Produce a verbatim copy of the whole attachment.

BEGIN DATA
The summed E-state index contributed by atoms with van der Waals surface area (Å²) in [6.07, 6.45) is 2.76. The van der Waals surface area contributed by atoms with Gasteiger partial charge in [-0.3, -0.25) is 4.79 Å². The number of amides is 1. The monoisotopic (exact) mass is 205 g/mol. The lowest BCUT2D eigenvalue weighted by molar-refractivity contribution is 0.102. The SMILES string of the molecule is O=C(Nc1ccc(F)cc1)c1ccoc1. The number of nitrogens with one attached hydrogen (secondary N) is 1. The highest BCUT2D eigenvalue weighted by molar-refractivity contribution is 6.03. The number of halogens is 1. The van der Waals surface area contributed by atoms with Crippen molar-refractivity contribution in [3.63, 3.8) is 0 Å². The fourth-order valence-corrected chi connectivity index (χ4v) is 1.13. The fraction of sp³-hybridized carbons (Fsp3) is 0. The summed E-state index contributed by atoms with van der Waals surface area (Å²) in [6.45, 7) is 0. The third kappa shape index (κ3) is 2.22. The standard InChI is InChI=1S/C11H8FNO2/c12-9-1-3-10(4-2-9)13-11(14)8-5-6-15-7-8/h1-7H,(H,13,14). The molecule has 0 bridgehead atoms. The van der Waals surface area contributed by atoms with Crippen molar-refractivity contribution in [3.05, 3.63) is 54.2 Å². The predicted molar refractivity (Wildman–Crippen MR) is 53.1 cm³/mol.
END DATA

The summed E-state index contributed by atoms with van der Waals surface area (Å²) in [6.07, 6.45) is 2.76. The van der Waals surface area contributed by atoms with Gasteiger partial charge in [-0.3, -0.25) is 4.79 Å². The number of amides is 1. The monoisotopic (exact) mass is 205 g/mol. The lowest BCUT2D eigenvalue weighted by molar-refractivity contribution is 0.102. The SMILES string of the molecule is O=C(Nc1ccc(F)cc1)c1ccoc1. The number of nitrogens with one attached hydrogen (secondary N) is 1. The highest BCUT2D eigenvalue weighted by molar-refractivity contribution is 6.03. The number of halogens is 1. The van der Waals surface area contributed by atoms with Crippen molar-refractivity contribution in [3.63, 3.8) is 0 Å². The fourth-order valence-corrected chi connectivity index (χ4v) is 1.13. The fraction of sp³-hybridized carbons (Fsp3) is 0. The summed E-state index contributed by atoms with van der Waals surface area (Å²) in [6.45, 7) is 0. The third kappa shape index (κ3) is 2.22. The standard InChI is InChI=1S/C11H8FNO2/c12-9-1-3-10(4-2-9)13-11(14)8-5-6-15-7-8/h1-7H,(H,13,14). The molecule has 0 bridgehead atoms. The van der Waals surface area contributed by atoms with Crippen molar-refractivity contribution in [3.05, 3.63) is 54.2 Å². The predicted molar refractivity (Wildman–Crippen MR) is 53.1 cm³/mol.